Eagle and Omega Nebula

Hi everybody,

Here is M16 and M17, a little less than 2 hours total exposure. 14x8m and 9x10s. Imaged with a Takahashi FSQ 106ED and a Hutech modded Canon 6D, from Allumette Island, Quebec, on July 3, 2016. It took me a while during processing to realize that the slight haziness of much of the image is likely ionized oxygen, as there seems to none visible on the left side of the image where the wall of dust is blocking the light from the Eagle nebula. You can see what I assume is the ionized O2 most clearly on the lower edge of the Omega nebula on the right side of the image. M16 M17 (headdown) - Full resolution | AstroBin If you click on the image at the Astrobin link, it will show you a smaller version where this haze is easier to see.



Really nice Dean. I like these wide field views. To be honest though, I think the haze you speak of looks like standard gradient across the image. I doubt that O2 would show up that well in an OSC image because the background would overwhelm the weak O2 signal. Still, a great image and processed very well.

Thanks Joel,

I don’t think that is gradient, because there shouldn’t really be any. It was imaged from a dark site with an 88mm image circle. I used flats, so it would be surprising to have any gradients left. And I hadn’t noticed any gradients in the original subs. The left side of the image is clear where it is in the shadow of a dust lane of the Eagle nebula, which leads me to believe it is either ionized O2 or perhaps reflected dust? And it also seems to be the same colour as the dust? O2? at the bottom edge of the Omega nebula, leading me to believe that it is of the same stuff. You can also see traces of it in this image, around the Lagoon nebula.


I don’t want to take anything away from the image, it’s great! And I could certainly be wrong.

There certainly is OIII in M17 and M16. It’s just that the haze in the background area is much too strong, IMHO, to be OIII. In your excellent Lagoon image the O2 is clearly present around the nebula, but not really in the background. The M16-M17 image OTOH has that haze extending across nearly the whole image in a rather linear way. This DSLR image of the same area from the dark skies of Namibia does show some O2 in the background, but it is not nearly as strong or as linear as in your image.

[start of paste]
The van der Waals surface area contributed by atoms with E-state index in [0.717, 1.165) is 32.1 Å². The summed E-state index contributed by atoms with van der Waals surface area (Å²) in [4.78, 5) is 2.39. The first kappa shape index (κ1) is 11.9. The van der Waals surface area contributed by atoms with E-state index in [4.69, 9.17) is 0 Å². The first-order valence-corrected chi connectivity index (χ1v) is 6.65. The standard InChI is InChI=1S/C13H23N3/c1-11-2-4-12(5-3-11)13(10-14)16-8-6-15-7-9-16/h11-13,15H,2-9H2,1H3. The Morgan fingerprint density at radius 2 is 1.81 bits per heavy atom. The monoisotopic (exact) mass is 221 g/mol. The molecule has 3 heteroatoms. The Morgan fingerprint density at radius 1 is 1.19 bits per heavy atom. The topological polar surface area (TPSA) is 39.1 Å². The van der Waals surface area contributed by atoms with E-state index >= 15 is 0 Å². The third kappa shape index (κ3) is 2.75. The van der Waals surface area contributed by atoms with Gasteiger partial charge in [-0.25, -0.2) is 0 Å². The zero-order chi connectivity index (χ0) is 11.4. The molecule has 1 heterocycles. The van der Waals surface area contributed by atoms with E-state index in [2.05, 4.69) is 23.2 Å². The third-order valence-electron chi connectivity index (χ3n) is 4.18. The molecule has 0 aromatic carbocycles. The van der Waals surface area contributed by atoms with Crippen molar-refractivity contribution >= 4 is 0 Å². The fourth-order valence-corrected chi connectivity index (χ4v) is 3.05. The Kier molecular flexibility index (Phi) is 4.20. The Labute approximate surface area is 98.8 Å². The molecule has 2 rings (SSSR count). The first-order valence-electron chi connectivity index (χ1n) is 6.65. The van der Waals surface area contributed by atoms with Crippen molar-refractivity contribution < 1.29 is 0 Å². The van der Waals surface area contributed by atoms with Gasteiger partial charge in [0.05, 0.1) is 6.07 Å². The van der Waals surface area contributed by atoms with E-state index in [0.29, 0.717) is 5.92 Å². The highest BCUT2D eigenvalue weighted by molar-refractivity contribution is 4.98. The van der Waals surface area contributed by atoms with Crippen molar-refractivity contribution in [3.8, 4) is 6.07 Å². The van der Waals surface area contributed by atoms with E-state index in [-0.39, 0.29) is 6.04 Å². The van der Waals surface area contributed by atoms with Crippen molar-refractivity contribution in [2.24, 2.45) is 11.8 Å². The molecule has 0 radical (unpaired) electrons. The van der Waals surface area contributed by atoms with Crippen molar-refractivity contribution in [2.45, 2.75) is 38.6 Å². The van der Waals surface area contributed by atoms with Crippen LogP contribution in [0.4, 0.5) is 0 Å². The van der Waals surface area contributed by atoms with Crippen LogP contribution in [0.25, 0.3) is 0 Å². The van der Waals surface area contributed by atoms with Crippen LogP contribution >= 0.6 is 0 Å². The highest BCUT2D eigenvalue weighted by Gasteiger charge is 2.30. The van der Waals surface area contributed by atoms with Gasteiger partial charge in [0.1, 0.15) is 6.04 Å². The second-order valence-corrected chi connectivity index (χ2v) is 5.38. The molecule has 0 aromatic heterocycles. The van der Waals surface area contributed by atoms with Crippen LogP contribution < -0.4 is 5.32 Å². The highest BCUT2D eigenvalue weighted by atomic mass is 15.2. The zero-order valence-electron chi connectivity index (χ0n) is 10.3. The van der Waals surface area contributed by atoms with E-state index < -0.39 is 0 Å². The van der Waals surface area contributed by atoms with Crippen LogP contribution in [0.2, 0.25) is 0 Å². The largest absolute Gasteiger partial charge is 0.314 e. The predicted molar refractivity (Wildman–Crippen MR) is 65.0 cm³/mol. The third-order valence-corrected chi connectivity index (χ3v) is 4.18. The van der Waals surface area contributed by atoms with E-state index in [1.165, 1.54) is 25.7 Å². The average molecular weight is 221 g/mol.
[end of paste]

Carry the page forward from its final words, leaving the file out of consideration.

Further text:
I probably shouldn’t have said anything, because it really is irrelevant. If you are happy with the image, and you should be, then my comment was pointless. :grin:

Not at all Joel,

I take no offence at your questioning what the haze is, as I am still trying to figure it out myself and and am quite curious. Discussing it can help clarify what it could or could not be, and I don’t mind at all.

The image you linked to is imaged using a lot older Canon than the 6D, and it was imaged at 400 ISO, as opposed to my Takahashi image with the modded 6D at 1600 ISO. (edit: my error, not an older Canon but a new Nikon, but still at only 400 ISO) Those factors together are going to make a huge difference in what the respective images can show, even if that one was from a darker site than mine. And then there is processing. This is an HDR image, processed carefully in Pixinsight, as well as my admittedly limited abilities allow. :slight_smile: So I think it is hard to compare the two. Though here is a link comparing the two cameras that I just found. I’m happy we have 6Ds. :slight_smile:

To me the haze seems to be the very same shade of blue as you can see concentrated on the bottom of the Omega nebula. This is the strongest evidence to me that it is a fainter layer of the same stuff…whatever that is!

And there just should not be any gradient in this image, as it was taken from a dark site, with a Tak, and flats were used. All of those together lead me to believe that it is not a processing artifact or gradient. If not sooner, the mystery will be solved within about a year. I am retiring in a week, and will soon be putting ridiculous amounts of time on targets, including this one. Whatever it is or is not will be shown eventually!